At Gateway, we know reading can be intrinsically fun and rewarding, an essential behavior for imagination, connection, and communication, and a path towards learning and success across all academic areas. By the end of 8th grade, children are expected to read a million words a year, and that’s why we have classroom read alouds, novel studies, independent reading projects and ask children (and families) to read at home every night of the year.
This week is Read Across America Week, a beloved program launched in 1998 by the National Education Association to celebrate and promote reading by children and teens. Read Across America featured the work of Dr. Seuss for its first two decades, but as the anti-blackness, anti-Asian, and other racist sentiments in his work were examined in academic research and reputable journalism outlets, Read Across America is now featuring other authors. Dr. Seuss’s estate recognized this as well and has recently concluded that some of the titles should not be republished. I can still feel my own profound disappointment, embarrassment, sadness, and eventual resolve as I looked back at books I had known and loved, and saw with a new understanding that what I had blithely overlooked was both very hurtful to people about whom I deeply care, and carried some messages I could not condone.
Read Across America has pivoted to include and promote a more diverse range of books. People are still free to read Dr. Seuss if they choose, but there’s a world of other authors waiting to be discovered. As the NEA website notes, “Students need books that provide both windows and mirrors if we are going to create more readers, writers, and people who feel included and recognized, and who understand that the world is far richer than just their experiences alone.” The idea of books as windows and mirrors was popularized by Dr. Rudine Sims Bishop, Professor Emerita at Ohio State University and winner of the Coretta Scott King-Virginia Hamilton Award for Lifetime Achievement given by the American Library Association. In Dr. Bishop’s words,
“Books are sometimes windows, offering views of worlds that may be real or imagined, familiar or strange. These windows are also sliding glass doors, and readers have only to walk through in imagination to become part of whatever world has been created and recreated by the author. When lighting conditions are just right, however, a window can also be a mirror. Literature transforms human experience and reflects it back to us, and in that reflection we can see our own lives and experiences as part of the larger human experience. Reading, then, becomes a means of self-affirmation, and readers often seek their mirrors in books.”
At Gateway School, we recognize that an education rich in the practice of diversity, equity, and inclusion (DEI) is essential for students to thrive in a multicultural world because it provides those windows and mirrors that illuminate our understanding of each other and ourselves in the context of the larger human experience. We believe that this work is a necessity and that it is not optional as we move towards Cultural Proficiency, a model for shifting the culture of a school through individual transformation and organizational change. Our goal is to promote the viewpoint that cultural difference is an asset to be cultivated and celebrated.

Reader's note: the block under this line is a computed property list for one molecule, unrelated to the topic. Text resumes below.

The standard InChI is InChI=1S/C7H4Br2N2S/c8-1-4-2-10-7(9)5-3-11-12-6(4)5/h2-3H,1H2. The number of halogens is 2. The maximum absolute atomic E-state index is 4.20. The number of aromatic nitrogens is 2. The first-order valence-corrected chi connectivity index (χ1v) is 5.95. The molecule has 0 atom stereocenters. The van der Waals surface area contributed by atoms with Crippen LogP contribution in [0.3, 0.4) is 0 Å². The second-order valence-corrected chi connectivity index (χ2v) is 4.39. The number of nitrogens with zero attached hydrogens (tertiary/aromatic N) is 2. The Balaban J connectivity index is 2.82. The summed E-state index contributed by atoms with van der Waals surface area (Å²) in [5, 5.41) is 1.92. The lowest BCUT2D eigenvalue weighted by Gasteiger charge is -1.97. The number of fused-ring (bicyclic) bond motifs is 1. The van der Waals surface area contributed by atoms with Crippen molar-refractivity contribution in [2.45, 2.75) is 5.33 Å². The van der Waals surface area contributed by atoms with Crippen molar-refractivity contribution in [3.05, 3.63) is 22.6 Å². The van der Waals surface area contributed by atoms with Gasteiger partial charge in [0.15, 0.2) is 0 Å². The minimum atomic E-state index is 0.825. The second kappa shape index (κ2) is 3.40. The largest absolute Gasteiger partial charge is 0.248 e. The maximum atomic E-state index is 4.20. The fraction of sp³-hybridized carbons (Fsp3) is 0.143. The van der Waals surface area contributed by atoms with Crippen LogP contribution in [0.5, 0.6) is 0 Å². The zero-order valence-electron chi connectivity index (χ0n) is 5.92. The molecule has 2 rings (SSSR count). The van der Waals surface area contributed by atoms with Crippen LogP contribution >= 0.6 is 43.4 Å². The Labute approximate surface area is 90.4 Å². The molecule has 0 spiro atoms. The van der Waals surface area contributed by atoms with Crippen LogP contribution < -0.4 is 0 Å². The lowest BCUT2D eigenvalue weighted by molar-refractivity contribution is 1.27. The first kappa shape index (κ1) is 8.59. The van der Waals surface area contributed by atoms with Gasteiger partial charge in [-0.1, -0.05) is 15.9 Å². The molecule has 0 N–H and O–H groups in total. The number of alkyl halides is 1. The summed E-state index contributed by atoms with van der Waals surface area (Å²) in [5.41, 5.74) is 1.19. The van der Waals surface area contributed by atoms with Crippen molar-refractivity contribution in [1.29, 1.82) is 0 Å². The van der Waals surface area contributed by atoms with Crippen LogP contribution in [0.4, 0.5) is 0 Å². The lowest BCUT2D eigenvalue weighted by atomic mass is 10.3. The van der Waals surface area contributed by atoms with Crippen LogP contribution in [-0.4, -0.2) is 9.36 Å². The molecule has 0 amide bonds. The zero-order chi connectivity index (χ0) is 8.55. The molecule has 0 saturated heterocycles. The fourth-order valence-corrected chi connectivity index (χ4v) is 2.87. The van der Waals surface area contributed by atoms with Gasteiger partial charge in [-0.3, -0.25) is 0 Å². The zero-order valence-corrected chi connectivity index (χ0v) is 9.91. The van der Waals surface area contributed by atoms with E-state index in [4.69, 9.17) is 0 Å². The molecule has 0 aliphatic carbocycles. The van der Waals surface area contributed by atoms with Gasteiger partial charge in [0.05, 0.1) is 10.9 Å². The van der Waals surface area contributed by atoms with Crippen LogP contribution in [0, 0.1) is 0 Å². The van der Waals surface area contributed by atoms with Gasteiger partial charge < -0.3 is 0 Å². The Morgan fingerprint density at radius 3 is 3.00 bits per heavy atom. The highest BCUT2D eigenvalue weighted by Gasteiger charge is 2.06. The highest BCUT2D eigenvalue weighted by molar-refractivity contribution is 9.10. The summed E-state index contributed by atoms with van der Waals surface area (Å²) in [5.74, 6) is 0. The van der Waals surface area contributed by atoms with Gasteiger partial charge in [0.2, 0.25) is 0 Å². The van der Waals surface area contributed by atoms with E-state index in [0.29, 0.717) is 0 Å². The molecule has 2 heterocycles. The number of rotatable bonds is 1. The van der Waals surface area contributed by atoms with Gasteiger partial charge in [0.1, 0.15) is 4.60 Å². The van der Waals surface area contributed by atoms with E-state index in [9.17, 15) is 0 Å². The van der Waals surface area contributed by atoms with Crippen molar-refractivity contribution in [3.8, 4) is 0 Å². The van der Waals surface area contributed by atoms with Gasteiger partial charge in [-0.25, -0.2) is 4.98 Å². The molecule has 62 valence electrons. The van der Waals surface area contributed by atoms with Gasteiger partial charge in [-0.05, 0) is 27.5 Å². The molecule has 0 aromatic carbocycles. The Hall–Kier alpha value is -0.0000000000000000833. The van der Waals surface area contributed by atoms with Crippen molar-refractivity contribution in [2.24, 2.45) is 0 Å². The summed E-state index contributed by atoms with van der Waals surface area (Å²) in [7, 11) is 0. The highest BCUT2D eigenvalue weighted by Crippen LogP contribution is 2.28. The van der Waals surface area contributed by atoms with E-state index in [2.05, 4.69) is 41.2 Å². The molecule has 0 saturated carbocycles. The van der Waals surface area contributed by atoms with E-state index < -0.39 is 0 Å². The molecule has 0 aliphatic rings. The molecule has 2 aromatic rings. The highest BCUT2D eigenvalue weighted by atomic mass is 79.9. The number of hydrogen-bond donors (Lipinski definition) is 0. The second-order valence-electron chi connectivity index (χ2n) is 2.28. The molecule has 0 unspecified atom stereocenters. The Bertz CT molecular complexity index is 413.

Last month was Black History Month, and our DEI efforts led to an added emphasis on acknowledging the lives and experiences of Black Americans (though this is part of Gateway’s curriculum throughout the year). In 2nd grade, students learned about Dr. Mae Jemison, the engineer, physician, and astronaut who became the first Black woman to travel into space and also discovered that the true story of when Rosa Parks sat down on the bus is not that she was simply tired, but an intentional, planned, and coordinated act of resistance. In 4th grade, students worked on mini-biographies and presentations to celebrate the lives and accomplishments of Black Americans, while in Middle School students read poetry from a range of Black authors such as Langston Hughes and Nikki Giovanni while beginning to learn about historical elements such as the slave trade, Reconstruction, the Harlem Renaissance, and the Civil Rights movement.
For many years, Gateway’s curriculum has sought to give windows into the lives of those marginalized by traditional American history — black and brown people, children and enslaved, indigenous and immigrant. The critical step is to move from learning to action — that is, to decide that we have the power to push for justice. Last month, we saw this when our 7th and 8th graders’ Humanities project was to first learn about the proposed mine at the Amah Mutsen’s sacred Juristac site in Gilroy (which threatens both ancestral lands as well as a delicate ecosystem for multiple federally endangered species), and then to undertake a Letter to the Editor writing campaign — which led to students being published in The Gilroy Gazette and other outlets.
March is Women’s History Month. On Monday morning I saw a tweet by @sheathescholar that had me thinking all day: a challenge “to center women who are often erased — Indigenous, trans, undocumented, masculine-of-center, queer, disabled, poor, fat, loud, dark-skinned, house-less, elderly, neurodivergent, Muslim — women who deserve their roses, too.” Perhaps, as you ponder which new books to share with your children this month, you may find A Mighty Girl’s booklist on social issues helpful as you open new windows and mirrors for your children.
Dr. Zachary Roberts
Head of School